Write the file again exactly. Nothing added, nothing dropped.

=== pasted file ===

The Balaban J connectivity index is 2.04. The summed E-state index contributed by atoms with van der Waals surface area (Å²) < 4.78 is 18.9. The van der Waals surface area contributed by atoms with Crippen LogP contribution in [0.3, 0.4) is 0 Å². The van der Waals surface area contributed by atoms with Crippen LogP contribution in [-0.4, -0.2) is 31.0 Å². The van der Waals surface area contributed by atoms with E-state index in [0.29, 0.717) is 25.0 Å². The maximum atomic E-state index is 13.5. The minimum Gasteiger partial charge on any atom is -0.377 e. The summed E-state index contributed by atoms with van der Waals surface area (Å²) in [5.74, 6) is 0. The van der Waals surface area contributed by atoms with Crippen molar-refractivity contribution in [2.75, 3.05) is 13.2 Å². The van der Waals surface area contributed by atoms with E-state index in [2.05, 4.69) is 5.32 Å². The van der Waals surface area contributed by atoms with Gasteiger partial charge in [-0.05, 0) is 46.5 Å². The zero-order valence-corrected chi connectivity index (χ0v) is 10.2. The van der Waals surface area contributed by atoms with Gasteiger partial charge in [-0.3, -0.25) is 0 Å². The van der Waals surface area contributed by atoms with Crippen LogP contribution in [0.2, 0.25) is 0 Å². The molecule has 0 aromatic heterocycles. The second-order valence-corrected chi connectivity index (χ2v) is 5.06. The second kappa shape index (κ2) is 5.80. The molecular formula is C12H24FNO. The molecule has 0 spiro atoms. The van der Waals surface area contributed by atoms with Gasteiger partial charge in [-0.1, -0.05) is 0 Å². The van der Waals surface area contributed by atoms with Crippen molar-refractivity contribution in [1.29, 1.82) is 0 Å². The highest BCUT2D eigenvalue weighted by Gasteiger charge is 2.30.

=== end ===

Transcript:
The Balaban J connectivity index is 2.04. The summed E-state index contributed by atoms with van der Waals surface area (Å²) < 4.78 is 18.9. The van der Waals surface area contributed by atoms with Crippen LogP contribution in [0.3, 0.4) is 0 Å². The van der Waals surface area contributed by atoms with Crippen LogP contribution in [-0.4, -0.2) is 31.0 Å². The van der Waals surface area contributed by atoms with E-state index in [0.29, 0.717) is 25.0 Å². The maximum atomic E-state index is 13.5. The minimum Gasteiger partial charge on any atom is -0.377 e. The summed E-state index contributed by atoms with van der Waals surface area (Å²) in [5.74, 6) is 0. The van der Waals surface area contributed by atoms with Crippen molar-refractivity contribution in [2.75, 3.05) is 13.2 Å². The van der Waals surface area contributed by atoms with E-state index in [2.05, 4.69) is 5.32 Å². The van der Waals surface area contributed by atoms with Gasteiger partial charge in [-0.05, 0) is 46.5 Å². The zero-order valence-corrected chi connectivity index (χ0v) is 10.2. The van der Waals surface area contributed by atoms with Gasteiger partial charge in [-0.3, -0.25) is 0 Å². The van der Waals surface area contributed by atoms with Crippen LogP contribution in [0.2, 0.25) is 0 Å². The molecule has 0 aromatic heterocycles. The second-order valence-corrected chi connectivity index (χ2v) is 5.06. The second kappa shape index (κ2) is 5.80. The molecular formula is C12H24FNO. The molecule has 0 spiro atoms. The van der Waals surface area contributed by atoms with Gasteiger partial charge in [-0.1, -0.05) is 0 Å². The van der Waals surface area contributed by atoms with Crippen molar-refractivity contribution in [1.29, 1.82) is 0 Å². The highest BCUT2D eigenvalue weighted by Gasteiger charge is 2.30.